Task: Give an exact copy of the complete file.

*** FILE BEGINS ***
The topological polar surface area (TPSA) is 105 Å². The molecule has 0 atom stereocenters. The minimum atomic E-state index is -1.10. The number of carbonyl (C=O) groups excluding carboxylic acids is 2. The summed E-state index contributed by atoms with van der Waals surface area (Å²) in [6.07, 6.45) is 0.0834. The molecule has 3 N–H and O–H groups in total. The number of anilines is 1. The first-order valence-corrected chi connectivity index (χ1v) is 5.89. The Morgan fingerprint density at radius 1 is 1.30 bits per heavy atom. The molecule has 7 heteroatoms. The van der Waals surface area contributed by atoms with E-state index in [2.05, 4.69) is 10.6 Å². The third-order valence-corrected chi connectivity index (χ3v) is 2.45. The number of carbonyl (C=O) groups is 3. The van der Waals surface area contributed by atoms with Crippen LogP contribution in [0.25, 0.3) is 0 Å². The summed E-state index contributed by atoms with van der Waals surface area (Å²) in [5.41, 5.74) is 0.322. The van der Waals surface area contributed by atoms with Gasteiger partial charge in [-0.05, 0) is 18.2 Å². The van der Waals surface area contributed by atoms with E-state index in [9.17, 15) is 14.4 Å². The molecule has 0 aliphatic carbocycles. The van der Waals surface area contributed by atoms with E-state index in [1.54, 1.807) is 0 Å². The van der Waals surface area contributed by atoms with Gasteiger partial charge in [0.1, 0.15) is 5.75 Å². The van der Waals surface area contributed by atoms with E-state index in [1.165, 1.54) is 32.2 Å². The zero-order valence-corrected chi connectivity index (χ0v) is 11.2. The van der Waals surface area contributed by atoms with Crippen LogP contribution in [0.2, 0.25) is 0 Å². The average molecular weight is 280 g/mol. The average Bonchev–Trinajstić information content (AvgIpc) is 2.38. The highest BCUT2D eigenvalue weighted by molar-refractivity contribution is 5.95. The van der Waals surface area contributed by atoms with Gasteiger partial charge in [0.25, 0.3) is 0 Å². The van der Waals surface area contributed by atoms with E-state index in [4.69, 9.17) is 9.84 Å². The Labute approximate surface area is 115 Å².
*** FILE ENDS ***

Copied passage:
The topological polar surface area (TPSA) is 105 Å². The molecule has 0 atom stereocenters. The minimum atomic E-state index is -1.10. The number of carbonyl (C=O) groups excluding carboxylic acids is 2. The summed E-state index contributed by atoms with van der Waals surface area (Å²) in [6.07, 6.45) is 0.0834. The molecule has 3 N–H and O–H groups in total. The number of anilines is 1. The first-order valence-corrected chi connectivity index (χ1v) is 5.89. The Morgan fingerprint density at radius 1 is 1.30 bits per heavy atom. The molecule has 7 heteroatoms. The van der Waals surface area contributed by atoms with E-state index in [2.05, 4.69) is 10.6 Å². The third-order valence-corrected chi connectivity index (χ3v) is 2.45. The number of carbonyl (C=O) groups is 3. The van der Waals surface area contributed by atoms with Crippen LogP contribution in [0.25, 0.3) is 0 Å². The summed E-state index contributed by atoms with van der Waals surface area (Å²) in [5.41, 5.74) is 0.322. The van der Waals surface area contributed by atoms with Gasteiger partial charge in [-0.05, 0) is 18.2 Å². The van der Waals surface area contributed by atoms with E-state index in [9.17, 15) is 14.4 Å². The molecule has 0 aliphatic carbocycles. The van der Waals surface area contributed by atoms with E-state index in [1.54, 1.807) is 0 Å². The van der Waals surface area contributed by atoms with Gasteiger partial charge in [0.1, 0.15) is 5.75 Å². The van der Waals surface area contributed by atoms with E-state index in [1.165, 1.54) is 32.2 Å². The zero-order valence-corrected chi connectivity index (χ0v) is 11.2. The van der Waals surface area contributed by atoms with Crippen LogP contribution in [0.2, 0.25) is 0 Å². The average molecular weight is 280 g/mol. The average Bonchev–Trinajstić information content (AvgIpc) is 2.38. The highest BCUT2D eigenvalue weighted by molar-refractivity contribution is 5.95. The van der Waals surface area contributed by atoms with Gasteiger partial charge in [0.25, 0.3) is 0 Å². The van der Waals surface area contributed by atoms with E-state index in [4.69, 9.17) is 9.84 Å². The Labute approximate surface area is 115 Å².